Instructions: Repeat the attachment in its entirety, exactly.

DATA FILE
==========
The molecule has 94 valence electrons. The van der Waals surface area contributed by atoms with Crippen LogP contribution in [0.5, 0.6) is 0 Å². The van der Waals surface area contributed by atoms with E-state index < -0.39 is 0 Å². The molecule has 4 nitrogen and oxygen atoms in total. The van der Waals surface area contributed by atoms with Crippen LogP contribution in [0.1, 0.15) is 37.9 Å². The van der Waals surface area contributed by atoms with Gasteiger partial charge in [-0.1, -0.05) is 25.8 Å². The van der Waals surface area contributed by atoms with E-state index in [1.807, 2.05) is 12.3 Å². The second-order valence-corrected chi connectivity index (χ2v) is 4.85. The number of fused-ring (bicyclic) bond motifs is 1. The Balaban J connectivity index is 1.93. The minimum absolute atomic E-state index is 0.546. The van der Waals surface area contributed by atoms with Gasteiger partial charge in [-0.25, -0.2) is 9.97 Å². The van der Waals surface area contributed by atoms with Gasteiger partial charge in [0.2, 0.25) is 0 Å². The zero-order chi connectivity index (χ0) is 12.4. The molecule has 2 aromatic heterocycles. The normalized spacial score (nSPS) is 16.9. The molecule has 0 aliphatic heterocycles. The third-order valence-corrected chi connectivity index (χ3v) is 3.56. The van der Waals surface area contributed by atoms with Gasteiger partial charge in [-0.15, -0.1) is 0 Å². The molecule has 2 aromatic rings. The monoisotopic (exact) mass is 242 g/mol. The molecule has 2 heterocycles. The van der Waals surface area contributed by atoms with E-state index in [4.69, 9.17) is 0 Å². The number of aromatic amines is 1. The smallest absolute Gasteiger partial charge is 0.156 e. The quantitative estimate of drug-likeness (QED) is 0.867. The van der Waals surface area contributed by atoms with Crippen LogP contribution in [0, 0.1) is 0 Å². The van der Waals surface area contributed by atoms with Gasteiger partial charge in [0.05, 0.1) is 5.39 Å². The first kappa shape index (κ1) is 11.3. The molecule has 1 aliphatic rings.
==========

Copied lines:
The molecule has 94 valence electrons. The van der Waals surface area contributed by atoms with Crippen LogP contribution in [0.5, 0.6) is 0 Å². The van der Waals surface area contributed by atoms with E-state index < -0.39 is 0 Å². The molecule has 4 nitrogen and oxygen atoms in total. The van der Waals surface area contributed by atoms with Crippen LogP contribution in [0.1, 0.15) is 37.9 Å². The van der Waals surface area contributed by atoms with Gasteiger partial charge in [-0.1, -0.05) is 25.8 Å². The van der Waals surface area contributed by atoms with E-state index in [1.807, 2.05) is 12.3 Å². The second-order valence-corrected chi connectivity index (χ2v) is 4.85. The number of fused-ring (bicyclic) bond motifs is 1. The Balaban J connectivity index is 1.93. The minimum absolute atomic E-state index is 0.546. The van der Waals surface area contributed by atoms with Gasteiger partial charge in [-0.25, -0.2) is 9.97 Å². The van der Waals surface area contributed by atoms with Gasteiger partial charge in [0.2, 0.25) is 0 Å². The zero-order chi connectivity index (χ0) is 12.4. The molecule has 2 aromatic heterocycles. The normalized spacial score (nSPS) is 16.9. The molecule has 0 aliphatic heterocycles. The third-order valence-corrected chi connectivity index (χ3v) is 3.56. The van der Waals surface area contributed by atoms with Gasteiger partial charge in [-0.15, -0.1) is 0 Å². The molecule has 2 aromatic rings. The monoisotopic (exact) mass is 242 g/mol. The molecule has 2 heterocycles. The van der Waals surface area contributed by atoms with E-state index in [4.69, 9.17) is 0 Å². The number of aromatic amines is 1. The smallest absolute Gasteiger partial charge is 0.156 e. The quantitative estimate of drug-likeness (QED) is 0.867. The van der Waals surface area contributed by atoms with Crippen LogP contribution in [0, 0.1) is 0 Å². The van der Waals surface area contributed by atoms with Gasteiger partial charge in [0.05, 0.1) is 5.39 Å². The first kappa shape index (κ1) is 11.3. The molecule has 1 aliphatic rings.